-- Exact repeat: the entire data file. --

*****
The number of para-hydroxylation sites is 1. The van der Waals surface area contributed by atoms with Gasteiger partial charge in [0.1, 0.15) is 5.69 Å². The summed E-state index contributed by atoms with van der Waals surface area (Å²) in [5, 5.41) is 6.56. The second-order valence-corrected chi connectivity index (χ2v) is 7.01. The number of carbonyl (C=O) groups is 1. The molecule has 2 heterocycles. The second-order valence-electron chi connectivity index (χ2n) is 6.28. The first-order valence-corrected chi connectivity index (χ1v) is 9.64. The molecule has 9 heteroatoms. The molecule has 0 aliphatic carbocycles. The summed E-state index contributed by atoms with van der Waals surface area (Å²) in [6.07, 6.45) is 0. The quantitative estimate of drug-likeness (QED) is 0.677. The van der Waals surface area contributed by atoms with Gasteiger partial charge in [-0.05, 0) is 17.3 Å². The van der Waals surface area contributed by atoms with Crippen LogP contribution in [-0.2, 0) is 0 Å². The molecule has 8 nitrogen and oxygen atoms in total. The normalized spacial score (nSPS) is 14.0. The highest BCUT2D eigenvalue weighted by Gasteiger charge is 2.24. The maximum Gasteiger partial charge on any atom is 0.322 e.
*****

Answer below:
The number of para-hydroxylation sites is 1. The van der Waals surface area contributed by atoms with Gasteiger partial charge in [0.1, 0.15) is 5.69 Å². The summed E-state index contributed by atoms with van der Waals surface area (Å²) in [5, 5.41) is 6.56. The second-order valence-corrected chi connectivity index (χ2v) is 7.01. The number of carbonyl (C=O) groups is 1. The molecule has 2 heterocycles. The second-order valence-electron chi connectivity index (χ2n) is 6.28. The first-order valence-corrected chi connectivity index (χ1v) is 9.64. The molecule has 9 heteroatoms. The molecule has 0 aliphatic carbocycles. The summed E-state index contributed by atoms with van der Waals surface area (Å²) in [6.07, 6.45) is 0. The quantitative estimate of drug-likeness (QED) is 0.677. The van der Waals surface area contributed by atoms with Gasteiger partial charge in [-0.05, 0) is 17.3 Å². The van der Waals surface area contributed by atoms with Crippen LogP contribution in [-0.2, 0) is 0 Å². The molecule has 8 nitrogen and oxygen atoms in total. The normalized spacial score (nSPS) is 14.0. The highest BCUT2D eigenvalue weighted by Gasteiger charge is 2.24. The maximum Gasteiger partial charge on any atom is 0.322 e.